Ruthann - thanks for a spectacular photo (and I'm glad your dog is OK). One of the things I love about Minnesota (one of many) is that we get a free show in the sky every day. I see more (wild) cloud formations here than any other spot in the USA. I'm amazed how every sky, every sunset and sunrise, can look so different. "Sky Therapy" can drop your blood pressure and help you get through a rough week. Appreciate the note.
London: Cool And Partly-Soggy. After a spell of 80s earlier this week more typical U.K. weather returns, just in time for the Summer Olympics. Significant rain is expected Sunday (highs from 68-70 F). The sun makes a cameo appearance Monday and Tuesday before more showers the latter half of the week. Excessive heat will not be an issue for athletes or fans the next 7-10 days.
Has The iPhone 5 Been Smuggled Out Of The Factory Already? Pure rumor and conjecture - but Apple fanboys are hanging on every juicy nugget. Details from Gizmodo: "A Chinese case manufacturer is showing what looks to be an iPhone 5 in their product shots. It looks like the white 3D prototype we published a while back—complete with its new 19-pin dock port. But could this really be a unit smuggled out of Foxconn's factory?"
Maybe it is"The possibility is certainly there. After all, it wouldn't be the first time that someone got their hands on an unreleased iPhone model smuggled out of a factory."
"Twapple?" Apple Officials Said To Consider Stake In Twitter. No, they're not really thinking of changing the name to Twapple. I just wanted to see if you were paying attention. Apple taking a major stake in Twitter? Very possibly, according to a story at The New York Times (subscription may be required): "Apple, which has stumbled in its efforts to get into social media, has talked with Twitter in recent months about making a strategic investment in it, according to people briefed on the matter. While Apple has been hugely successful in selling phones and tablets, it has little traction in social networking, which has become a major engine of activity on the Web and on mobile devices. Social media are increasingly influencing how people spend their time and money — an important consideration for Apple, which also sells applications, games, music and movies."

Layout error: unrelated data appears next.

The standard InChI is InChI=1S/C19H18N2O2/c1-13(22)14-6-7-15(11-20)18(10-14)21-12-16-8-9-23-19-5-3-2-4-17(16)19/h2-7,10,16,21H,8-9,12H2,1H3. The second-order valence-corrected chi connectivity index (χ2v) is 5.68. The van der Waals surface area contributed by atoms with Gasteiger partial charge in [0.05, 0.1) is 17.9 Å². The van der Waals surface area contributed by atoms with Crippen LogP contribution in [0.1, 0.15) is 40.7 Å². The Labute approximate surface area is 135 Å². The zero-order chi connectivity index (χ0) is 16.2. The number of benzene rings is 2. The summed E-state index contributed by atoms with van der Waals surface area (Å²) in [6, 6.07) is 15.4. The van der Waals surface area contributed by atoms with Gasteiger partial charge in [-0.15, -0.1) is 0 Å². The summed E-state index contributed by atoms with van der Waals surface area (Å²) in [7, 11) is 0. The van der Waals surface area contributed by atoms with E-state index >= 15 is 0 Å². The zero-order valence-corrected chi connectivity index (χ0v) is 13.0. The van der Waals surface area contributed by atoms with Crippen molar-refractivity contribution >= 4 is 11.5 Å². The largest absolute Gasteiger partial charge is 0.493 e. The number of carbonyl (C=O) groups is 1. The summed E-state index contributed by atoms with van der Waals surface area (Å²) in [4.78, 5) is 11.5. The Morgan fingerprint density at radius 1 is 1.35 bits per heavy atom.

"You decided to sell your car? Here are 6 simple tips that will help you turn your used car into cash.
- Know the market. Price your car competitively. Use Edmunds Appraisal tool or Kelley Blue Book to determine the fair value of your car. Ask for slightly more money than you are actually willing to accept.
- Evaluate your car. Take it to a mechanic for a thorough inspection. If you choose to get the car inspected first and disclose the findings, you’re being honest and upfront.
- Give your car “curb appeal” by cleaning and detailing it."
Just About Perfect. Yes, it was a bit cloudier than I was expecting, but skies cleared by mid-afternoon, setting the stage for a phenomenal evening. I was at Target Field when the Twins beat up on the Indians 11-0; probably the best I've ever seen the Twins play (ever) under a crystal-clear sky. What a day. Statewide highs ranged from 73 at Duluth to 80 Twin Cities to 81 at Redwood Falls and St. Cloud.
Paul's Conservation Minnesota Outlook for the Twin Cities and all of Minnesota:
* photo above courtesy of the Key West, Florida office of the National Weather Service.
Image above: NASA Earth Observatory.
Photo credit above: "A pedestrian walks across a bridge above a main road on a day with high air pollution in Beijing June 6, 2012." Credit: Reuters/David Gray.
Photo credit above: "A thunderstorm rumbles through Kansas (file picture)." Photograph by Joel Sartore, National Geographic
Map credit above: "In this chart you can see that a very strong area of high pressure (in red shading surrounding Greenland) set up shop over Greenland during July, providing warmer than average air temperatures and clear skies to enhance surface melting." Credit: NOAA via Joe Witte.